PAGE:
Wednesday, December 29, 2021

December 29: Pure Franciscan Ideal, Creative Urge, Poetry Reading

Merton meets someone living a real Franciscan . . . 

When she was working in that laundry, down somewhere near Fourteenth Street, and sitting on the kerbstone eating her lunch with the other girls who worked there, the sense of her own particular vocation dawned upon her. It was the call to an apostolate, not new, but so old that it is as traditional as that of the first Christians: an apostolate of a laywoman in the world, among workers, herself a worker, and poor: an apostolate of personal contacts, of word and above all of example. There was to be nothing special about it, nothing that savored of a religious Order, no special rule, no distinctive habit. She, and those who joined her, would simply be poor—there was no choice on that score, for they were that already—but they would embrace their poverty, and the life of the proletariat in all its misery and insecurity and dead, drab monotony. They would live and work in the slums, lose themselves, in the huge anonymous mass of the forgotten and the derelict, for the only purpose of living the complete, integral Christian life in that environment—loving those around them, sacrificing themselves for those around them, and spreading the Gospel and the truth of Christ most of all by being saints, by living in union with Him, by being full of His Holy Ghost, His charity. 

As she spoke of these things, in that Hall, and to all these nuns and clerics, she could not help but move them all deeply, because what they were hearing—it was too patent to be missed—was nothing but the pure Franciscan ideal, the pure essence of the Franciscan apostolate of poverty, without the vows taken by the Friars Minor. And, for the honor of those who heard her, most of them had the sense and the courage to recognize this fact, and to see that she was, in a sense, a much better Franciscan than they were. She was, as a matter of fact, in the Third Order, and that made me feel quite proud of my own scapular, which was hiding under my shirt: it reminded me that the thing was not altogether without meaning or without possibilities! 

So the Baroness had gone to Harlem. She stepped out of the subway with a typewriter and a few dollars and some clothes in a bag. When she went to one of the tenements, and asked to look at a room, the man said to her: 

“Ma’am, you all don’t want to live here!” 

“Yes, I do,” she said, and added, by way of explanation: “I’m Russian.” 

“Russian!” said the man. “That’s different. Walk right in.” 

In other words, he thought she was a Communist.... 

That was the way Friendship House had begun. Now they were occupying four or five stores on both sides of 135th Street, and maintained a library and recreation rooms and a clothing room. The Baroness had an apartment of her own, and those of her helpers who lived there all the time also had a place on 135th Street. There were more girls than men staying with her in Harlem.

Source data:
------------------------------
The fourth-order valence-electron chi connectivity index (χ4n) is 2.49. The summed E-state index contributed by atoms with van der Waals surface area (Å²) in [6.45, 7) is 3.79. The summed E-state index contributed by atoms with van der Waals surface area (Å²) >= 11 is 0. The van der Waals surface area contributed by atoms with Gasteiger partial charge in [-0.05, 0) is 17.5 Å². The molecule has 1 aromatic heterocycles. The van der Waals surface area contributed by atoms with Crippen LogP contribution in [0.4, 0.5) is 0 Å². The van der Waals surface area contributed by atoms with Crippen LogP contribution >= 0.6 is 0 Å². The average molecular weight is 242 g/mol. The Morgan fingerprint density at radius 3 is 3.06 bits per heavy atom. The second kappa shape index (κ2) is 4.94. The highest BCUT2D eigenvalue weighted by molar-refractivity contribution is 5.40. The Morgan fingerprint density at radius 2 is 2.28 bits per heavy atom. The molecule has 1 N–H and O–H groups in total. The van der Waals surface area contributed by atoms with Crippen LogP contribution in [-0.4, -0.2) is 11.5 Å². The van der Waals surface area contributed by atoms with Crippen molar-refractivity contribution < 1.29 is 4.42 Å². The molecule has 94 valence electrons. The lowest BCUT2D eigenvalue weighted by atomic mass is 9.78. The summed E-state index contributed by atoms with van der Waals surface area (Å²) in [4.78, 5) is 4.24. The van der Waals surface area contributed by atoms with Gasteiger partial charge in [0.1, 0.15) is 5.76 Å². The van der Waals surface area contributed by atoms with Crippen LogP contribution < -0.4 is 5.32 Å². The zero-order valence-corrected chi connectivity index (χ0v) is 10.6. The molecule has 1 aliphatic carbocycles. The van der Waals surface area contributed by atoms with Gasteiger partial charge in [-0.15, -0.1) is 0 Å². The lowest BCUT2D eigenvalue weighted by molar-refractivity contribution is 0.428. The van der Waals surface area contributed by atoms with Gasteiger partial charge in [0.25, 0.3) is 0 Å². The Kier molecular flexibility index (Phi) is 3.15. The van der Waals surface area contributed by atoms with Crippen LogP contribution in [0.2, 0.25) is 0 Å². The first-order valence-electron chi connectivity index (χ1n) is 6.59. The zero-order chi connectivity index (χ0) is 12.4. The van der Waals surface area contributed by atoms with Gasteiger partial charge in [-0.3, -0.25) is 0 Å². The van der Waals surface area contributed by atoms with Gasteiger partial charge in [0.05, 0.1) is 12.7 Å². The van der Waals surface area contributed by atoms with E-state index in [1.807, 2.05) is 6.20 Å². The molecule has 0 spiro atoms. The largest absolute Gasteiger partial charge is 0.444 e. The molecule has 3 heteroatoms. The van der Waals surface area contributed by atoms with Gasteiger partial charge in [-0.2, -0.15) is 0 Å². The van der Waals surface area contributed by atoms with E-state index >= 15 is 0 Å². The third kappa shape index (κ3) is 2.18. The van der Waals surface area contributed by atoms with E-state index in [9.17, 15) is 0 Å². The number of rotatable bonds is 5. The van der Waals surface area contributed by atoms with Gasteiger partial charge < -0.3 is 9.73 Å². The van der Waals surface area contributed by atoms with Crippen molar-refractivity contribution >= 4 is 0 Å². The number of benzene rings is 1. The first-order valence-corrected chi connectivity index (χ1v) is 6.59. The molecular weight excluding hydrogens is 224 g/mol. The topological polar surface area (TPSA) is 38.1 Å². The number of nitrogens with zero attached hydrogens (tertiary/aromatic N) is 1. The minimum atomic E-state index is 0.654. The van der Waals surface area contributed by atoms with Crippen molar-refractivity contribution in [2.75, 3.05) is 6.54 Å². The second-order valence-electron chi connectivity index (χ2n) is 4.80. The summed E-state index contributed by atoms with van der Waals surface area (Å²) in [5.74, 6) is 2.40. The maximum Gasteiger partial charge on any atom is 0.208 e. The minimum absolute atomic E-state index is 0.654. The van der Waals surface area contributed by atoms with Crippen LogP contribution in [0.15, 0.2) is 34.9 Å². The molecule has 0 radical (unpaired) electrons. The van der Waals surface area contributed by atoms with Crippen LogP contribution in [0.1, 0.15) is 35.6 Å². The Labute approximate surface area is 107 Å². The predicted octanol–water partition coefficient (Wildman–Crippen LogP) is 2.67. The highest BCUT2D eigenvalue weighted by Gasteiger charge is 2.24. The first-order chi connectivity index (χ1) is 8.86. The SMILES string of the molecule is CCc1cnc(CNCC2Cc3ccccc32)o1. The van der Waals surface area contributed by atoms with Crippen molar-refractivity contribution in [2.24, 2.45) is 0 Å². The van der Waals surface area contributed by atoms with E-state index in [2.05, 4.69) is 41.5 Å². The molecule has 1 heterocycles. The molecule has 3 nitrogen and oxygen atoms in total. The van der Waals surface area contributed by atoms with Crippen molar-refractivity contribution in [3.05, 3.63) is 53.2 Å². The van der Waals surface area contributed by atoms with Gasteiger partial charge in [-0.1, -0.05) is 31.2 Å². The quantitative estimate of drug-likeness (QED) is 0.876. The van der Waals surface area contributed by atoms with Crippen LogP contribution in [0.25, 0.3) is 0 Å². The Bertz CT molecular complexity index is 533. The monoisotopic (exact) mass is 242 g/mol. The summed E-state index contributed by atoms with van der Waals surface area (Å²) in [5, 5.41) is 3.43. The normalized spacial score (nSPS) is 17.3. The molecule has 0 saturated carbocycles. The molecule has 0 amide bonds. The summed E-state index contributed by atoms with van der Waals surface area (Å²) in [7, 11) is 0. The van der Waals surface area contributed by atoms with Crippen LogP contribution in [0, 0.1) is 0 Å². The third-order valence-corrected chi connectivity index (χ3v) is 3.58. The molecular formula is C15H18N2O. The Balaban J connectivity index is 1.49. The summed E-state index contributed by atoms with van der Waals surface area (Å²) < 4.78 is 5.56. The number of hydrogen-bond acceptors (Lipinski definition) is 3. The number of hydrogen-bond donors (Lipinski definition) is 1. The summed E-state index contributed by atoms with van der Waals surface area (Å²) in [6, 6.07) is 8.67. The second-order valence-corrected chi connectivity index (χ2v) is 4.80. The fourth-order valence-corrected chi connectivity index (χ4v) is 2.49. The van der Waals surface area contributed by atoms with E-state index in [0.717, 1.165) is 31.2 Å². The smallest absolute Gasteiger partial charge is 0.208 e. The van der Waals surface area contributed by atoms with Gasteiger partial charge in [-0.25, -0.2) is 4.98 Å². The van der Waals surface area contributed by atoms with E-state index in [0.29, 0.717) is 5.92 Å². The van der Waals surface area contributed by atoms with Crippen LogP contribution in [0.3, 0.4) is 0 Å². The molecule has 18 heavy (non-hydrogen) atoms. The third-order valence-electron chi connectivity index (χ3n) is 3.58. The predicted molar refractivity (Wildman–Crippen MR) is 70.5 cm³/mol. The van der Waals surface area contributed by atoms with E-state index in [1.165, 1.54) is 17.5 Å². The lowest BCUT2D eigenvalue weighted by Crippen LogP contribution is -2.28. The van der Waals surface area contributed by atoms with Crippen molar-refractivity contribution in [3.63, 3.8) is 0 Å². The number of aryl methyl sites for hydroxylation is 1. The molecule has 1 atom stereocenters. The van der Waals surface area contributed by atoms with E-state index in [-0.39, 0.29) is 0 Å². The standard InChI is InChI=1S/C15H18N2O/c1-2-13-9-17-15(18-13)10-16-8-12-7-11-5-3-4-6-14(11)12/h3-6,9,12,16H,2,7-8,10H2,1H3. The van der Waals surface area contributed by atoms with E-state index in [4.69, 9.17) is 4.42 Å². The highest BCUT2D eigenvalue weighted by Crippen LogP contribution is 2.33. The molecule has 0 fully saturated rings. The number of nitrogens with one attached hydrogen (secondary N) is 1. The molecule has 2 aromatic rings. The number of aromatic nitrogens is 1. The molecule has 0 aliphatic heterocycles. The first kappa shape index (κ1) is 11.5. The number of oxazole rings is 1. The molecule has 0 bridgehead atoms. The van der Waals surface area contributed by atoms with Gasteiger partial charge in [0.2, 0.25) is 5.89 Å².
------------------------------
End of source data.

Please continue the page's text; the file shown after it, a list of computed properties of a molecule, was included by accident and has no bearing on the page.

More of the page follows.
When the meeting was over, and when the Baroness had answered all the usual objections like “What if some Negro wanted to marry your sister—or you, for that matter?” I went up and spoke to her, and the next day I ran into her on the path in front of the library, when I was going, with an arm full of books, to teach a class on Dante’s Divine Comedy. These two times were the only chance I had to speak to her, but I said: 

“Would it be all right if I came to Friendship House, and did a little work with you, there, after all this is over?” 

“Sure,” she said, “come on.” 

But seeing me with my arms full of all those books, maybe she didn’t believe me.

Merton's been struggling with his call.  Eventually, he will become a Trappist monk.  However, the Baroness Catherine de Hueck is a Franciscan in every sense of the word.  Living with the poor.  Serving the poor.  Sacrificing everything with a pure heart, guided not by any human law.  Following the whisper of the Holy Spirit in her heart.

I use the word "whisper," but for a person like the Baroness or Mother Teresa or Saint Francis, the Holy Spirit's voice was probably more than a quiet breeze.  It was a blizzard roaring in their ears.  Something that couldn't be ignored.  Certainly, Merton can't ignore it.

I'm not sure that I've every heard the Holy Spirit that loudly in my life.  The closest I come is when I'm writing something--usually a poem or essay.  When the creative urge overtakes over my mind, I can't think of anything else until I'm done with whatever I'm working on.  It's nothing like caring for AIDS sufferers in Calcutta or the poor in the streets of Harlem.  However, I know that the words I write come from some source other than myself.

Tonight, I gave a reading at the library in my hometown.  I grew up in this building.  Spent many a summer day there, combing through biographies and poetry collections and novels.  Every time I give a reading there, I feel that magic again.  I'm always surrounded by friends and family.

This evening, I read, among other things, the essay I wrote about my mother for Christmas.  As I read, I could actually feel my mom there with me.  I know that she was always proud of my accomplishments as a writer.  I remember her in the front row at the first poetry reading I ever gave.  She sat there, beaming.  Nodding and laughing.

I know a poem doesn't put food in the mouths of the hungry.  An essay doesn't clothe the naked.  But I like to think that my writing does fill a certain emptiness that exists in the human spirits I encounter.  Perhaps that's ego talking.  But there's nothing, for me, more fulfilling than making someone smile or laugh.  Maybe brush away a tear at the memory of a lost loved one.  I like to think that's my gift.  My version of multiplying loaves and fishes.

Saint Marty gives thanks for the miracle of words in his life.

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